Growing up on a small bucolic horse farm, Emma Biederman saw her mother do something heroic.
After the New England racing season had ended, her mom opened up her small lesson barn in the mountains of Vermont to dozens of ex-racehorse Thoroughbreds in need of temporary homes.
Gleaming athletic animals filled every stall, with dozens more filling up makeshift ones erected in the indoor riding arena. And while the horses waited, each their turn, for re-training by Biederman’s mother, from the sidelines, Biederman watched, and marveled.
“The horses were amazing to me,” Biederman says. “Watching them retrain with my mother was incredible. I saw what the Thoroughbred would do for us, and what they’ll put up with.”
She rode a Quarter Horse back then, but she could see the spark of intelligence in a Thoroughbred as her mother worked with them. They learned quickly; they connected with the rider, they represented everything she wanted in a horse.
Race name: Green Key
Show name: Oh Henry
New name: Henry
Sire: Green Fee
Dam: Versatile Keys
Foal date: 2005When she met Henry, the lanky 17-hand gelding years later, he was, at first blush, nothing that she wanted.
She was looking for petite and compact; Henry was long-backed and very tall. The Thoroughbred of her imagination was a plain bay, while Henry was bright and flashy.
“He definitely was not the package I wanted,” she admits. “But he has proved to have the best temperament of any horse I’ve ever ridden. It doesn’t occur to him to say no.”
Very athletic and willing to bound over any jump she points him at, Henry is also level headed under circumstances that would try the nerves of many.
And he proves it over and over again.
Pushing through the overgrown trails of South Carolina fox-hunting terrain, he willingly leaves the comfort and company of the other horse and riders to command the periphery of a hunt.
In this job, referred to as the whipper-in position, Henry and Biederman are responsible for maintaining the boundaries of the hunt, ensuring the dogs don’t stray too far off course.
Often alone in the woods, Biederman carries a hunt whip and a radio. From the back of her cantering steed, she cracks the whip to keep the dogs in line, and radios back to the hunt leaders their position.
“I liken what we do to being on a cattle drive,” she says. “We’re like the outriders. You don’t see us, but we’re there to make sure the hounds don’t get hurt and that they stay on course.”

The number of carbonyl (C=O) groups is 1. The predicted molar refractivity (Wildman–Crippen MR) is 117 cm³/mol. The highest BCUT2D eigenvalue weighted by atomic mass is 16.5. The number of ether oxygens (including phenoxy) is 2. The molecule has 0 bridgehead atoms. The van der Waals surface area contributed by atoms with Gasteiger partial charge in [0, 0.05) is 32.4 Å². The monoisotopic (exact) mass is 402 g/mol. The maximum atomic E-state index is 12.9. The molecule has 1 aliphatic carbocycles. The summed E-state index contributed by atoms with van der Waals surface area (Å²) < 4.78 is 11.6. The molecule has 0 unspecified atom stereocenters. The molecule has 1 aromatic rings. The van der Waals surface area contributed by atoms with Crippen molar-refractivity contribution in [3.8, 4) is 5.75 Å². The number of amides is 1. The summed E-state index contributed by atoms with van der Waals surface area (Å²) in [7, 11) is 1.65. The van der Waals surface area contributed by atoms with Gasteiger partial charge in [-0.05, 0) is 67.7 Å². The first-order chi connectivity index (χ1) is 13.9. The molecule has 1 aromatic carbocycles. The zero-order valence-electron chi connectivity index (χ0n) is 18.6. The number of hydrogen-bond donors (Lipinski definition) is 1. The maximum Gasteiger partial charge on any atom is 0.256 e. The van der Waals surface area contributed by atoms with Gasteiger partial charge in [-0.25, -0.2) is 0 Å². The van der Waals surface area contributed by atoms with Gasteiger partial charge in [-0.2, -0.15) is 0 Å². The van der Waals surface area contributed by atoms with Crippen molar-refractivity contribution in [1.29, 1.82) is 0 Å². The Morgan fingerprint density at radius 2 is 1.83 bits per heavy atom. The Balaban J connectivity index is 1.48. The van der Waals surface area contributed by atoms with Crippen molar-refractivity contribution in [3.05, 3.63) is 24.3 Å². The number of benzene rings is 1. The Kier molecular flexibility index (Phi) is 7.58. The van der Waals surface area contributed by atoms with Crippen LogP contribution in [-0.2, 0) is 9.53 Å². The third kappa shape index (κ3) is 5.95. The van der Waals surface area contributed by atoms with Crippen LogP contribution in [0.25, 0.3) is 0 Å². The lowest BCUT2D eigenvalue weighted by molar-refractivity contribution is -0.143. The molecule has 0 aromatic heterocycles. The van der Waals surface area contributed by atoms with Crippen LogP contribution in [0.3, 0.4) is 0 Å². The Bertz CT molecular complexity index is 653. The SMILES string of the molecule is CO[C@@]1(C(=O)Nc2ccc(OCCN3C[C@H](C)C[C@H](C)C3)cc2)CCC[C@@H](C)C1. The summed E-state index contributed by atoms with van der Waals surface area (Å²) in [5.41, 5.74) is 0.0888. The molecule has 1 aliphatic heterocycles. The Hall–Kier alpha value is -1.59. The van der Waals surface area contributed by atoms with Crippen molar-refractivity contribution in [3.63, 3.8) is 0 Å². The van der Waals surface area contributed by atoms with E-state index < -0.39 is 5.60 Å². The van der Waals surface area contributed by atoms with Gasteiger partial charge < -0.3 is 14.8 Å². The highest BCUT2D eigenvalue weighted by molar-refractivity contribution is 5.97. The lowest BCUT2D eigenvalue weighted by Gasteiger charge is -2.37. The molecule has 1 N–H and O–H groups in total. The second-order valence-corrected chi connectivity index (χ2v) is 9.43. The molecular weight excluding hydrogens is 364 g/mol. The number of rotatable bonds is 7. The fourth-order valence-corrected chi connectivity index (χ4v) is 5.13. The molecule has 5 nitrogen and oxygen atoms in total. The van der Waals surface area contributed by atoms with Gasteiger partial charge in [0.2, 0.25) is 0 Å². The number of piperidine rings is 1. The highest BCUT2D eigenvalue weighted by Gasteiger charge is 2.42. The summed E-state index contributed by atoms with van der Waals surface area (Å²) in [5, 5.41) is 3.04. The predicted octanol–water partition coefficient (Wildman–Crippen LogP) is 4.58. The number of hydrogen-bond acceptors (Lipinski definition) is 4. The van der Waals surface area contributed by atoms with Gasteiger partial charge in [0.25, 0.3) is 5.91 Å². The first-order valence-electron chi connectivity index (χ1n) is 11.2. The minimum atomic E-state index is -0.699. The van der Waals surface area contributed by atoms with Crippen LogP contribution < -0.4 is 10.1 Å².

Many horses are fearful of this particular job, preferring to stay close to the pack, she adds.
“A horse has to be very brave and very independent to plunge into the woods at a full gallop with 20 barking dogs,” she says. “They also have to be able to tolerate gunfire and the whip cracking over them.”
Biederman knew nothing of the ex-racehorse’s potential when she purchased him on Mother’s Day this year. Henry had been sitting in a field for two years at Aiken Equine Rescue in South Carolina, a freebie nobody wanted.
“There’s a stigma about a free horse. They couldn’t give him a way. But a friend of mine spotted him and suggested I go look at him because she knew I liked Thoroughbreds,” she says.
Initially put off by his height, the 5-foot-3-inch rider was pleasantly surprised when she sat on him for the first time and could easily get her legs around his middle.
And when she squeezed to ask for the first walk, he continued to surprise and delight her.
“He has the most easy going temperament,” she says. “I trust him so much I’d put my dad or boyfriend on him with no qualms.”
Time and again, Henry has proven to Biederman that her first impressions of Thoroughbreds was right: get them on your side, and they’ll do anything for you.
At a recent horse show, Henry bravely handled a jumps course that was beyond his training. Biederman admits that had she known how technical and challenging the show would be, she never would have entered her green mount.
But no matter, he did it anyway. And when he approached a roll-top jump he’d never seen before and gathered himself to clear it, it felt to Biederman as if he was saying to her: “I got this. I’ll take care of you.”
His bravery in new situations has sealed Biederman’s faith in the breed, and in her gangly, good-natured gelding.
“He is my dream horse.”